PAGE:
The title of this Blog asks why has Black TV failed to progress beyond ‘The Real McCoy’. Perhaps there has been too much harking back to the “good old days” and not enough creative, forward-looking individuals like Samuell Benta deciding to create their own series that reflect their lives today. Yes, the mainstream channels clearly have not invested in contemporary Black British shows to the extent many would have liked to have seen.
The web series creators, including ‘At Home with the Adebanjo’s’, winner of Best Web Series at The Black Comedy Awards 2013 are showing there is another way. This show has crossed over successfully onto multiple platforms – on-line, TV (The Africa Channel), theatre and DVD.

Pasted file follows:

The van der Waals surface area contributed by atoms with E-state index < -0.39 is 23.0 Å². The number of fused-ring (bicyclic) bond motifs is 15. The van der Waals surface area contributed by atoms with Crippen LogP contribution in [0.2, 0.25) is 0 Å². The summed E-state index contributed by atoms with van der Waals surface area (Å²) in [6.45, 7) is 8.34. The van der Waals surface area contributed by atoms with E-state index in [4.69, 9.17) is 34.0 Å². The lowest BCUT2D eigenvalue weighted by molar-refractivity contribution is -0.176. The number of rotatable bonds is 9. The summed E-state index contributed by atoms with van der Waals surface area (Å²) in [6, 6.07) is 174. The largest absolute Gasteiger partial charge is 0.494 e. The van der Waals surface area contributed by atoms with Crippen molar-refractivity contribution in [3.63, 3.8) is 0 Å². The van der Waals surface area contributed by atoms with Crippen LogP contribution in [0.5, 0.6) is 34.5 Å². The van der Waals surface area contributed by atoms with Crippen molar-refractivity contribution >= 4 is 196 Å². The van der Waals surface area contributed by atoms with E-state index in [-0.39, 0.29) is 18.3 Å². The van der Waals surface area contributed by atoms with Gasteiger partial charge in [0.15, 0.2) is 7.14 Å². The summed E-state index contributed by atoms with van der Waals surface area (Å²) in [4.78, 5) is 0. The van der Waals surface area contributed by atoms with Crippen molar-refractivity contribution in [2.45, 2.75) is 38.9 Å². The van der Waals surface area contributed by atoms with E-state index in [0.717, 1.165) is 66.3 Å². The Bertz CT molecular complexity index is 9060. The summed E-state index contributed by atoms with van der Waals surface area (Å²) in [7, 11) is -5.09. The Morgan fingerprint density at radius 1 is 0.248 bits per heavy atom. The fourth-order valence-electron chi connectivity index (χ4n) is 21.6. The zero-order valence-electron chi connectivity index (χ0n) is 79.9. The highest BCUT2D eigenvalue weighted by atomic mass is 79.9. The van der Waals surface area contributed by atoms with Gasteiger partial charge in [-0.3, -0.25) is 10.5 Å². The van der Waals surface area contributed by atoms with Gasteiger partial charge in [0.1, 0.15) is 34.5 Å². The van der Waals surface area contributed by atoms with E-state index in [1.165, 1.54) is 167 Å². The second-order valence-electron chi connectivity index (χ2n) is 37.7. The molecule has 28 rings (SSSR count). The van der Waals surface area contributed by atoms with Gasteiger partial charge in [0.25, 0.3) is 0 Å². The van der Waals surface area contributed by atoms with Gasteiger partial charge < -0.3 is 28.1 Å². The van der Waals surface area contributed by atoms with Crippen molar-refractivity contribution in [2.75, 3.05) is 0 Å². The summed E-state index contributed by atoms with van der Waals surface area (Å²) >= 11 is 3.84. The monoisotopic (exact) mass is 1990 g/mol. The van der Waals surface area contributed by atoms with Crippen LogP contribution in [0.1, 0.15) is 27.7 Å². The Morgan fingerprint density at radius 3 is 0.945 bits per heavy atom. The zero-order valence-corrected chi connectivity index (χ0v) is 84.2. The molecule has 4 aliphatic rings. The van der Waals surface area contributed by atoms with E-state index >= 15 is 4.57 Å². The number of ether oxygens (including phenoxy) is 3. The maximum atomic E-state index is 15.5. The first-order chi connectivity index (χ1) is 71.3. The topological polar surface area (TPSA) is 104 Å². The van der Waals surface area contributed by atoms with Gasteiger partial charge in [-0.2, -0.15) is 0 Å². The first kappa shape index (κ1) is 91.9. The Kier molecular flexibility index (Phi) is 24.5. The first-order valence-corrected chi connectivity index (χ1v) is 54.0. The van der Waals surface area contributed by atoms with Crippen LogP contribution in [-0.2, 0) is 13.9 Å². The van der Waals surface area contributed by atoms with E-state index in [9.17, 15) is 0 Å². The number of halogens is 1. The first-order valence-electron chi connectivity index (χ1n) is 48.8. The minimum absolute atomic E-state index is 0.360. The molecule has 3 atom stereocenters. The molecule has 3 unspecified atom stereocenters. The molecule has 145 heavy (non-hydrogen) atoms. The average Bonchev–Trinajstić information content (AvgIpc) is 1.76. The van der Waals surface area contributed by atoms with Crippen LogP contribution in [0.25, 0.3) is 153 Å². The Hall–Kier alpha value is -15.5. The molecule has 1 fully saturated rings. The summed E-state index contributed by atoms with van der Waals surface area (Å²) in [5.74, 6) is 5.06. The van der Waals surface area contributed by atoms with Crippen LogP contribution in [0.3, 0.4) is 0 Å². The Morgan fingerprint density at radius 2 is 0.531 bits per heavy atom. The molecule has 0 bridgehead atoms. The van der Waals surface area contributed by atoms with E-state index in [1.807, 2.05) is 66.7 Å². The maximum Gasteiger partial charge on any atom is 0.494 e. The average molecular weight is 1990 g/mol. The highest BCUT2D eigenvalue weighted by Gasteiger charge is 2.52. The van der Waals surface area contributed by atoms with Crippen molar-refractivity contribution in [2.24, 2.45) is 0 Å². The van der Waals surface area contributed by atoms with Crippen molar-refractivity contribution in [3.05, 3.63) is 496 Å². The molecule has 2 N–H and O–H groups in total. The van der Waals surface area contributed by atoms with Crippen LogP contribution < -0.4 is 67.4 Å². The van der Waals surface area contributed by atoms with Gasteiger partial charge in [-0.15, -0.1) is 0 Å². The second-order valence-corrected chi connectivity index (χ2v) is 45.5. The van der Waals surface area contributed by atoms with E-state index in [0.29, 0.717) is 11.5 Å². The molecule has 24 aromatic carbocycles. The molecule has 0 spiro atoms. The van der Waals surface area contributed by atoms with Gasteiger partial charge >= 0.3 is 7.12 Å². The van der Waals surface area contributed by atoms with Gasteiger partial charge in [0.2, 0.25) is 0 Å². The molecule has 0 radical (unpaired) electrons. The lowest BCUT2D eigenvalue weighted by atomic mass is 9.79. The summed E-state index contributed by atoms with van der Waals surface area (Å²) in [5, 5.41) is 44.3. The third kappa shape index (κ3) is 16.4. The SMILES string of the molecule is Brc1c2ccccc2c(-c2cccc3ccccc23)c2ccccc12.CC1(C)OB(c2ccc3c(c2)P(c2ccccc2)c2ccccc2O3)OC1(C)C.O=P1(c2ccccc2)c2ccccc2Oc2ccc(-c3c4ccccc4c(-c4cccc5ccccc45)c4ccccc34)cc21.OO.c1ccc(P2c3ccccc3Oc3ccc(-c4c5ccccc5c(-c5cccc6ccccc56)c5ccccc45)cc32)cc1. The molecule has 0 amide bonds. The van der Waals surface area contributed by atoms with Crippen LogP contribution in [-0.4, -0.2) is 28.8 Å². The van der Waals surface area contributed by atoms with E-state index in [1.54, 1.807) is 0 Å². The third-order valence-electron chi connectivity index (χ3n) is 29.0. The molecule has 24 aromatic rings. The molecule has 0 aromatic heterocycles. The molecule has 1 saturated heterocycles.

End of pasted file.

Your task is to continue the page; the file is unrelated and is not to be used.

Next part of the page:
I also think there is a role for the Black satellite channels to do more to channel Black acting, comedic, musical and journalisic talent via their platforms. Of course, it’s fair and reasonable to challenge the BBC, since we pay license fee money and one can argue that money should be spent proportionately and that it’s output should represent all UK citizen’s. However, in this era of multiple satellite channels and competition, I don’t think it is right to just blame the BBC for everything and leave it at that. We have to look forward, create for self and if the terrestrial channels show interest fine, if not, move on, onwards and upwards creating shows that Black television and cinema viewers wish to watch.
© Tiemo Talk of the Town
Vox Africa report (4 minutes) featuring interviews with Aml Ameen, Angie Le Mar, Ron Belgrave and Samuell Benta
Video of the seminar (26 minutes)
Carib Direct review and photo gallery
Making complaints to BBC and ITV
ITV complaints – general public advice